Private jet sales flying high in CEE

By bne IntelliNews July 24, 2008

Bogdan Turek in Warsaw -

While worries about the US economy has hit sales of private jet sales there hard, Central and Eastern Europe, spearheaded by countries like Russia and Poland, is proving to be a top market for companies that manufacture these small and medium-sized planes.

At the end of 2007, US sales made up just 30% of global private jet sales, data from avionics firm Honeywell showed, well below the traditonal 50%-plus level. Meanwhile, aviation exports say that demand for these planes in CEE is growing by 20% to 30% annually.

Paradoxically, the poor condition of Polish roads and lack of real progress in construction of highways has became an asset for small jet manufacturers. For example, Cirrus Design, founded in 1984 with its main manufacturing facility in Minnesota, could not have chosen better timing for stepping into the Polish market. "Cirrus Polska opened its office in Warsaw on April 22 and we sold the first plane on May 3," says Piotr Orlik, spokesperson for Cirrus Polska. "We were surprised it went so quickly." The plane was a Cirrus SR Turbo GTS, X Package, the most luxurious of the best-selling Cirrus SR 22 series. This version cost about €366,000; the lowest price for a Cirrus 22 is €167,000.

Good prospects are ahead not only for Cirrus, but also for Cessna Aircraft and Piper Aircraft, which are also present in Poland. "Practically all producers of general aviation planes are on the Polish market," says Piotr Dlugiewicz, the director of Cirrus Polska. "Our chief competitor is Cessna." But he adds that for the last six years, the Cirrus SR 22 has been the best selling plane in the world in its class.

According to data published by the International Council of Aircraft Owner and Pilot Associations, a non-governmental federation of 66 national aviaton organizations, Poland has the least saturated market in Central Europe: one private plane per 50,000 Poles, compared with one per 15,000 in the Czech Republic, one per 10,000 in Germany and one per 3,706 in Switzerland.

Looking at Europe as a business opportunity for general aviation planes, Dlugiewicz says the middle class is expanding quickly in CEE, but the road network is still poor. "Private planes have a chance to become an equal alternative in transport and the prospects are very optimistic," he says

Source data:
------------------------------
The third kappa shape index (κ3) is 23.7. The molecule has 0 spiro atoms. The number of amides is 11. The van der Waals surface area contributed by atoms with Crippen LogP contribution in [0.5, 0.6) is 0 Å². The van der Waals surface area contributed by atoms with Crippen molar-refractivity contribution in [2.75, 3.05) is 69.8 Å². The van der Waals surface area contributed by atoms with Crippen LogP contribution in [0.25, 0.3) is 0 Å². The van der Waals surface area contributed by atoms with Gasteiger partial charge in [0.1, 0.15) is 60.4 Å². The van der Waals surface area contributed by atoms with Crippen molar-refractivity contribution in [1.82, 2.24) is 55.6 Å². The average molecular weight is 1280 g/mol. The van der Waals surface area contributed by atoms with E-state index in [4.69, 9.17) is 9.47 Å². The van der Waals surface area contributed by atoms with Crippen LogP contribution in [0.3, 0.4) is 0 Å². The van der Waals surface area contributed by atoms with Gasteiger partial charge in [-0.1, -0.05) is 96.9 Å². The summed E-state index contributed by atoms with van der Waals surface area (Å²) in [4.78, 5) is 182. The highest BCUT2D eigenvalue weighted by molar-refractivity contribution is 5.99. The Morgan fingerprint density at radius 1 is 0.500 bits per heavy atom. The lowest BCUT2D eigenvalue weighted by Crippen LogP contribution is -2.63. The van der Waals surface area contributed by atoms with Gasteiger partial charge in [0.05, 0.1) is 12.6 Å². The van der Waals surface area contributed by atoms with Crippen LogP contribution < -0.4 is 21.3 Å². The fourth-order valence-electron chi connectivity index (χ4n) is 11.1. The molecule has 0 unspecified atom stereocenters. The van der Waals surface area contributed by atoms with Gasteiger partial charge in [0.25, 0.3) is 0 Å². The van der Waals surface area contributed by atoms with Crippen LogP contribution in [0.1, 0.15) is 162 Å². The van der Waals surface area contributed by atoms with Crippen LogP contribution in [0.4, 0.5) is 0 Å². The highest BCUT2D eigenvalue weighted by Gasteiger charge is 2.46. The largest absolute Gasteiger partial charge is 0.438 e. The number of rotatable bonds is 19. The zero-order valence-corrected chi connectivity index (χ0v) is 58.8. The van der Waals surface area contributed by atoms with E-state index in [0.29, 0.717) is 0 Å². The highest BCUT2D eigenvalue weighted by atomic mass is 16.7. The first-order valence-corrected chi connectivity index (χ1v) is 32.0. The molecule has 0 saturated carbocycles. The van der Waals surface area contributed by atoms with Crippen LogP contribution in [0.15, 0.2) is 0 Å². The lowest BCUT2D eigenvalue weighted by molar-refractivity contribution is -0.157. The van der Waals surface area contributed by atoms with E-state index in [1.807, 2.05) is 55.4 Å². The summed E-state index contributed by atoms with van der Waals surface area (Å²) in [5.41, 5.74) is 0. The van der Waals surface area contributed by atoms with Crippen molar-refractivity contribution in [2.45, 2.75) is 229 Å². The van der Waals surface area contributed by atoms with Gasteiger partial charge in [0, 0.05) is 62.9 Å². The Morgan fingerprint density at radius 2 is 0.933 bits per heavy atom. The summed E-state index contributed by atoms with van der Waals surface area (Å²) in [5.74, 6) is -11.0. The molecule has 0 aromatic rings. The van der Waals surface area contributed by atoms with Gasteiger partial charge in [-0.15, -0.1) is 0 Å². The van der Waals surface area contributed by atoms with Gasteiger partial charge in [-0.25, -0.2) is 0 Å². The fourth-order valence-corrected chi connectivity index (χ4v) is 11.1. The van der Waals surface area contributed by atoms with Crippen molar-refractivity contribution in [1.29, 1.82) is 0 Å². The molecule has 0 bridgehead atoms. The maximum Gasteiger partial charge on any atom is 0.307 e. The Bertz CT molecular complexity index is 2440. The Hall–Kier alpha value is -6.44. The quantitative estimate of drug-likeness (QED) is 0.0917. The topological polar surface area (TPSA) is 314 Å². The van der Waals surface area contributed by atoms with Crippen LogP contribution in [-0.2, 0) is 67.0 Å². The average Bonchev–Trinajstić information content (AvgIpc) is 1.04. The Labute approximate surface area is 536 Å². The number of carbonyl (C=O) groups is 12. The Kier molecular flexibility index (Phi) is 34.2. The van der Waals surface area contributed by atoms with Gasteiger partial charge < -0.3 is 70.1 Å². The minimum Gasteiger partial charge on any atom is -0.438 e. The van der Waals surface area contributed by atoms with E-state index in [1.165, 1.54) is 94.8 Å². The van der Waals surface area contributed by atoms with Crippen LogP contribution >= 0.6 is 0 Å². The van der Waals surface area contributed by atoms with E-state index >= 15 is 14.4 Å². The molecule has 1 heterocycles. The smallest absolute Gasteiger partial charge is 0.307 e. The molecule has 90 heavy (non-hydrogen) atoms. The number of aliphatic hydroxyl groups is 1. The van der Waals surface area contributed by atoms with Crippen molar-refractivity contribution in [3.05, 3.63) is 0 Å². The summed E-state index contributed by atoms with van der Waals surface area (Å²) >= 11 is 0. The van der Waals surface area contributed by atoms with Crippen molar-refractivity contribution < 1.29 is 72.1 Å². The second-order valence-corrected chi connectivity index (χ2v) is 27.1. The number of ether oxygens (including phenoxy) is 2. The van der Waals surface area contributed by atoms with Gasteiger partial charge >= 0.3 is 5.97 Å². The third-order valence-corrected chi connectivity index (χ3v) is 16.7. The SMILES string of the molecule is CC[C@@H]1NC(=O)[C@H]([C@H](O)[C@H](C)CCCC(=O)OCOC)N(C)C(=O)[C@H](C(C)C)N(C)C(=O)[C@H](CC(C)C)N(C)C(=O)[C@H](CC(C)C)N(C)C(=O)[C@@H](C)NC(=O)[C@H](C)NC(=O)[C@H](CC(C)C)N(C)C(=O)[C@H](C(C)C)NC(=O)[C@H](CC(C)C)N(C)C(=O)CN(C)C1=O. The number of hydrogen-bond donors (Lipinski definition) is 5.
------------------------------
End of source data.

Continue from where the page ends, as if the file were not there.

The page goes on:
For one thing, there are plenty of airports in Poland that make flying convenient. There are 1,089 general aviation planes registered that have access to 53 registered airfields plus 272 landing fields throughout the country. But a high percentage of the registered planes are old and many need to be replaced, which has intensified the competition. One of the advantages Cirrus promotes is its Aircraft Parachute System on the Cirrus, SRV, SRV20, and SR22, which in case of emergency can bring the plane to the ground safely.

Poland's buoyant economy has prompted many expanding businesses to adopt private air transport, which can save not only time but also money both in Poland and further afield. What's more, those who cannot justify buying a plane can still fly privately via an ownership sharing system. Orlik from Cirrus says €65,000 buys co-ownership of a plane under the Sky Share Club - the first and only such operation in CEE. Usually, six to eight people co-own a plane and, interestingly, scheduling conflicts occur rarely. Bartlomiej Barancewicz, commercial director of Air Taxi Company in Warsaw, one of about 10 in Poland, says there is a growing demand for this kind of service among Polish businessmen, too. "It's a danger to drive in Poland so an air taxi is a good alternative," says Barancewicz. "Although it is not a very lucrative business yet, there is a bright future for this kind of operation."

Barancewicz cites an example of a business flight from Krakow to Wroclaw to Szczecin and back to Krakow, which could cost around €3,000. "It would take one day to handle business problems by (private) plane as compared to about three days by car, not to mention higher overall costs due to the absence of top business people from their company," says Barancewicz.

Dlugiewicz, the Cirrus director, shares this view. He says a trip by car from Warsaw to Lodz, some 150 kilometres, takes 2.5 hours, by train 1.5 hours and by plane 25 minutes. "It is a tremendous time-saving system," he said.

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